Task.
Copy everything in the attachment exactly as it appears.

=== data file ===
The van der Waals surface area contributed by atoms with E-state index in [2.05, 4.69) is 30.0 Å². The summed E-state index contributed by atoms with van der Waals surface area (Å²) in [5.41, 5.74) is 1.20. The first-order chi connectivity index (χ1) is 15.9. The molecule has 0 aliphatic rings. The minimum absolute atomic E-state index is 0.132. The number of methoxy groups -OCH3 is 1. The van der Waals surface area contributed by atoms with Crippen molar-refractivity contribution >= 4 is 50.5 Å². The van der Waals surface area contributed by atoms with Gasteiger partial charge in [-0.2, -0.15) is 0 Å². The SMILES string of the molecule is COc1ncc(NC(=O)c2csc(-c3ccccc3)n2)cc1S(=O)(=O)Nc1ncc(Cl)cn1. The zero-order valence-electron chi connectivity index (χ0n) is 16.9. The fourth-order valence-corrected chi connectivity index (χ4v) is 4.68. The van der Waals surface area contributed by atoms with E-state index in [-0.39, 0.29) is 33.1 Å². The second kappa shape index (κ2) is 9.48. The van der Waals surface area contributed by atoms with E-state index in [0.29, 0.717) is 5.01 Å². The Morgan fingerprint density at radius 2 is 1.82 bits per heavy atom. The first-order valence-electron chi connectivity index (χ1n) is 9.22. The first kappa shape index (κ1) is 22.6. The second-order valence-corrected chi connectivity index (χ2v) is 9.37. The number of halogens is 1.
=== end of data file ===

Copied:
The van der Waals surface area contributed by atoms with E-state index in [2.05, 4.69) is 30.0 Å². The summed E-state index contributed by atoms with van der Waals surface area (Å²) in [5.41, 5.74) is 1.20. The first-order chi connectivity index (χ1) is 15.9. The molecule has 0 aliphatic rings. The minimum absolute atomic E-state index is 0.132. The number of methoxy groups -OCH3 is 1. The van der Waals surface area contributed by atoms with Crippen molar-refractivity contribution >= 4 is 50.5 Å². The van der Waals surface area contributed by atoms with Gasteiger partial charge in [-0.2, -0.15) is 0 Å². The SMILES string of the molecule is COc1ncc(NC(=O)c2csc(-c3ccccc3)n2)cc1S(=O)(=O)Nc1ncc(Cl)cn1. The zero-order valence-electron chi connectivity index (χ0n) is 16.9. The fourth-order valence-corrected chi connectivity index (χ4v) is 4.68. The van der Waals surface area contributed by atoms with E-state index in [-0.39, 0.29) is 33.1 Å². The second kappa shape index (κ2) is 9.48. The van der Waals surface area contributed by atoms with E-state index in [0.29, 0.717) is 5.01 Å². The Morgan fingerprint density at radius 2 is 1.82 bits per heavy atom. The first-order valence-electron chi connectivity index (χ1n) is 9.22. The first kappa shape index (κ1) is 22.6. The second-order valence-corrected chi connectivity index (χ2v) is 9.37. The number of halogens is 1.